The CPI is based on prices of food, clothing, shelter, and fuels, transportation fares, charges for doctors' and dentists' services, drugs, and the other goods and services that people buy for day-to-day living. Each month, prices are collected in 75 urban areas across the country from about 5,000 housing units and approximately 22,000 retail establishments--department stores, supermarkets, hospitals, filling stations, and other types of stores and service establishments. All taxes directly associated with the purchase and use of items are included in the index.
The index measures price changes from a designated reference date (1982-84) that equals 100.0. An increase of 16.5 percent, for example, is shown as 116.5. This change can also be expressed in dollars as follows: the price of a base period "market basket" of goods and services in the CPI has risen from $10 in 1982-84 to $11.65. For further details see the CPI home page on the Internet at www.bls.gov/cpi and the BLS Handbook of Methods, Chapter 17, The Consumer Price Index, available on the Internet at www.bls.gov/opub/hom/pdf/homch17.pdf.
In calculating the index, price changes for the various items in each location are averaged together with weights that represent their importance in the spending of the appropriate population group. Local data are then combined to obtain a U.S. city average. Because the sample size of a local area is smaller, the local area index is subject to substantially more sampling and other measurement error than the national index. In addition, local indexes are not adjusted for seasonal influences. As a result, local area indexes show greater volatility than the national index, although their long-term trends are quite similar. NOTE: Area indexes do not measure differences in the level of prices between cities; they only measure the average change in prices for each area since the base period.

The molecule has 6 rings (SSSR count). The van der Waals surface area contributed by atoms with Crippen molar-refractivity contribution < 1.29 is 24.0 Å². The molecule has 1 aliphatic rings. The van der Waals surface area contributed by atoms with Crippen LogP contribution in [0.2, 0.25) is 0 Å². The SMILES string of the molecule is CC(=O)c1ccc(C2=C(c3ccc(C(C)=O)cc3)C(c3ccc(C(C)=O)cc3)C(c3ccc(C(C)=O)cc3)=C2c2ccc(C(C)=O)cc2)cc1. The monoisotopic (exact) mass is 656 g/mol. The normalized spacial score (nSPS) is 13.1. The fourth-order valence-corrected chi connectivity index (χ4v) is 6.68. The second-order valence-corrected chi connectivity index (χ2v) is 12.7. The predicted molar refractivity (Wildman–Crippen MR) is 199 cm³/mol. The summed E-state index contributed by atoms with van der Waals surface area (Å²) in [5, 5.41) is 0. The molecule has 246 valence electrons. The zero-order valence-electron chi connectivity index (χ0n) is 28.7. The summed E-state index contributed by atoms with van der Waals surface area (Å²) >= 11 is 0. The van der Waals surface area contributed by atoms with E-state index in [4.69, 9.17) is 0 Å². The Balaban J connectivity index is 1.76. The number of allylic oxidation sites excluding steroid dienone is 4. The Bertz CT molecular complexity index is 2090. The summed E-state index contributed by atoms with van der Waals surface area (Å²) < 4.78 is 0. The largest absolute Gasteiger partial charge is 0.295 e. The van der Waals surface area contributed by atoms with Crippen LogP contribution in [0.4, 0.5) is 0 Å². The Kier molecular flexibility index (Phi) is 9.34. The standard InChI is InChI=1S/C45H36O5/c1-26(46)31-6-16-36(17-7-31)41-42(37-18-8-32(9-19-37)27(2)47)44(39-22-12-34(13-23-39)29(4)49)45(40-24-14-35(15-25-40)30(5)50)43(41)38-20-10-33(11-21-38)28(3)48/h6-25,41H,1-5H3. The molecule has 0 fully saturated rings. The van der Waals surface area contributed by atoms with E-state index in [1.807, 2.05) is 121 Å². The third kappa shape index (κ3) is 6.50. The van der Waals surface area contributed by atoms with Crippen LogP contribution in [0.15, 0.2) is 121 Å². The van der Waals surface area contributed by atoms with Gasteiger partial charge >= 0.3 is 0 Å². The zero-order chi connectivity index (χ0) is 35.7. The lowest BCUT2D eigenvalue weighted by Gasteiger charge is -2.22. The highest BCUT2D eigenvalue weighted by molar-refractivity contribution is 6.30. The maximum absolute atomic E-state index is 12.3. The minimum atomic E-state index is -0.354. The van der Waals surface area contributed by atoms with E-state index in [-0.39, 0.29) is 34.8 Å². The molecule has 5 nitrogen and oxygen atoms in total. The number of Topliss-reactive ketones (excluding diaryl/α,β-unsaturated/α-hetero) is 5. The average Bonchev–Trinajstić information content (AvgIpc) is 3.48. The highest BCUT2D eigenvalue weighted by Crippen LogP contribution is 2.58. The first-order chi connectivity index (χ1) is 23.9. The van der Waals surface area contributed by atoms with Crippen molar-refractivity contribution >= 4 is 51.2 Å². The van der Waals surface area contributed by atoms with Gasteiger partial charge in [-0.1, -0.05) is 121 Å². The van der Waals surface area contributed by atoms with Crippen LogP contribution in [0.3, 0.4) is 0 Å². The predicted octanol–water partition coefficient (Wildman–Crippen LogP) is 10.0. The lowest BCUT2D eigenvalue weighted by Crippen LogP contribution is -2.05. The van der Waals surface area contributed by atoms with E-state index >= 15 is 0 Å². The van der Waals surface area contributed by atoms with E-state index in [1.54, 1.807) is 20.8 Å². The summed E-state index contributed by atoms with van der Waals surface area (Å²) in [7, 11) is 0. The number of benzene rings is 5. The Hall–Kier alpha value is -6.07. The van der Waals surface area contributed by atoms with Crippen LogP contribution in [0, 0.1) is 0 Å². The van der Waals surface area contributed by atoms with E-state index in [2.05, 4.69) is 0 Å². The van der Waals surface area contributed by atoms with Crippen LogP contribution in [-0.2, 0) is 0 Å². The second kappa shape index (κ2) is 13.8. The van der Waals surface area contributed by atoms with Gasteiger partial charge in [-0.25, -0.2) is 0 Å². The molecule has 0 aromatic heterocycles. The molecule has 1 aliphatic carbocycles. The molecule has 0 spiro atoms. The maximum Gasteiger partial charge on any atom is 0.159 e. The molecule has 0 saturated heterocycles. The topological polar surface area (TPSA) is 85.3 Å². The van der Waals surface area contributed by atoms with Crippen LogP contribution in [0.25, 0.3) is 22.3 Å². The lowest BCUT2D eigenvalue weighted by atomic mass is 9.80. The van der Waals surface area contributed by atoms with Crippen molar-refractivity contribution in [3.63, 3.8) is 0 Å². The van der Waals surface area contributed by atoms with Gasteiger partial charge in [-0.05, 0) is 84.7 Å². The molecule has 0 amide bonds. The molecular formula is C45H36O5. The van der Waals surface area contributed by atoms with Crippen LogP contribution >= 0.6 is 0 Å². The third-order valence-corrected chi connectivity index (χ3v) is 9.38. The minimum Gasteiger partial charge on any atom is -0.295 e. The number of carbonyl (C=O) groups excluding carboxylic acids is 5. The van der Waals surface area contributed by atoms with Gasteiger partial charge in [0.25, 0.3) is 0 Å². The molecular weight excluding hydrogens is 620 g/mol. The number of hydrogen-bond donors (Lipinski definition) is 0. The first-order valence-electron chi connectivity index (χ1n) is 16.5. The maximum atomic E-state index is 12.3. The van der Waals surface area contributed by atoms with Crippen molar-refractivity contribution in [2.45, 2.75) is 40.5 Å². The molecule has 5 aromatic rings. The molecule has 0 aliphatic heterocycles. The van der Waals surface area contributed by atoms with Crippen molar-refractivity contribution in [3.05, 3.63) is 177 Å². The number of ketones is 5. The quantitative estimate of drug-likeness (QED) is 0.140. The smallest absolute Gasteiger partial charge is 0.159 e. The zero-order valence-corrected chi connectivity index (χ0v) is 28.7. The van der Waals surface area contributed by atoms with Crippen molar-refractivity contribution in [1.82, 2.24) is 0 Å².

The Chicago-Naperville-Elgin, IL-IN-WI, Core Based Statistical Area covered in this release is comprised of Cook, DeKalb, DuPage, Grundy, Kane, Kendall, Lake, McHenry, and Will Counties in Illinois; Jasper, Lake, Newton, and Porter Counties in Indiana; and Kenosha County in Wisconsin.
Information in this release will be made available to sensory impaired individuals upon request. Voice phone: (202) 691-5200; Federal Relay Service: (800) 877-8339.
|Item and Group||Indexes||Percent change from-|
All items (1967=100)
Food and beverages
Food at home
Cereals and bakery products
Meats, poultry, fish and eggs
Dairy and related products
Fruits and vegetables
Nonalcoholic beverages and beverage materials(1)
Other food at home
Food away from home
Rent of primary residence(2)
Fuels and utilities
Utility (piped) gas service(2)
Household furnishings and operations
New and used motor vehicles(4)
Used cars and trucks(1)
Gasoline (all types)
Gasoline, unleaded regular(5)
Gasoline, unleaded premium(5)
Motor vehicle insurance(1)
Education and communication(4)
Tuition, other school fees, and childcare(1)
Other goods and services
Commodity and service group
Commodities less food and beverages
Nondurables less food and beverages
Special aggregate indexes
All items less medical care
All items less shelter
Commodities less food
Nondurables less food
Services less rent of shelter(3)
Services less medical care services
All items less energy
All items less food and energy
- Data not available.
Last Modified Date: Wednesday, April 10, 2019